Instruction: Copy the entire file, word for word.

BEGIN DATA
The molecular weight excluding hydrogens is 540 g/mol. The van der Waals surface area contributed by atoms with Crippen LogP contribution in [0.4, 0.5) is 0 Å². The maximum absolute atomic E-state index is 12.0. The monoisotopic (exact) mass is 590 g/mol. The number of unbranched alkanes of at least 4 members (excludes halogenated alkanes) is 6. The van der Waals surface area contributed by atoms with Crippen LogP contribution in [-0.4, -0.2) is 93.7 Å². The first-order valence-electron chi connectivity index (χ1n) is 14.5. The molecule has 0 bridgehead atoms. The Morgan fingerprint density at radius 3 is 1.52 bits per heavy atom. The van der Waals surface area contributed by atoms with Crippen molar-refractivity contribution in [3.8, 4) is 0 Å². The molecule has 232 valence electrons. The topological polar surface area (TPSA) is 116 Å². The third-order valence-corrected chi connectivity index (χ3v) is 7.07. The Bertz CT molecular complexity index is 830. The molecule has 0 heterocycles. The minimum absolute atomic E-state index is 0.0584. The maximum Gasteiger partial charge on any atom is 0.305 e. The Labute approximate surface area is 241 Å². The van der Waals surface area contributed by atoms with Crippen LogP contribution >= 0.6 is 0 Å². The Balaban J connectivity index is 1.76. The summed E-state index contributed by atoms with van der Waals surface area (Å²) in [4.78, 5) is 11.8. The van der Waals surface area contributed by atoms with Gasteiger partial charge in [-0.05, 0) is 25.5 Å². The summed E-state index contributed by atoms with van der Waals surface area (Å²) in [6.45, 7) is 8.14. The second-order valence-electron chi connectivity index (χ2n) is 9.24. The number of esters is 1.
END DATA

The molecular weight excluding hydrogens is 540 g/mol. The van der Waals surface area contributed by atoms with Crippen LogP contribution in [0.4, 0.5) is 0 Å². The maximum absolute atomic E-state index is 12.0. The monoisotopic (exact) mass is 590 g/mol. The number of unbranched alkanes of at least 4 members (excludes halogenated alkanes) is 6. The van der Waals surface area contributed by atoms with Crippen LogP contribution in [-0.4, -0.2) is 93.7 Å². The first-order valence-electron chi connectivity index (χ1n) is 14.5. The molecule has 0 bridgehead atoms. The Morgan fingerprint density at radius 3 is 1.52 bits per heavy atom. The van der Waals surface area contributed by atoms with Crippen molar-refractivity contribution in [3.8, 4) is 0 Å². The molecule has 232 valence electrons. The topological polar surface area (TPSA) is 116 Å². The third-order valence-corrected chi connectivity index (χ3v) is 7.07. The Bertz CT molecular complexity index is 830. The molecule has 0 heterocycles. The minimum absolute atomic E-state index is 0.0584. The maximum Gasteiger partial charge on any atom is 0.305 e. The Labute approximate surface area is 241 Å². The van der Waals surface area contributed by atoms with Crippen LogP contribution >= 0.6 is 0 Å². The Balaban J connectivity index is 1.76. The summed E-state index contributed by atoms with van der Waals surface area (Å²) in [4.78, 5) is 11.8. The van der Waals surface area contributed by atoms with Gasteiger partial charge in [-0.05, 0) is 25.5 Å². The summed E-state index contributed by atoms with van der Waals surface area (Å²) in [6.45, 7) is 8.14. The second-order valence-electron chi connectivity index (χ2n) is 9.24. The number of esters is 1.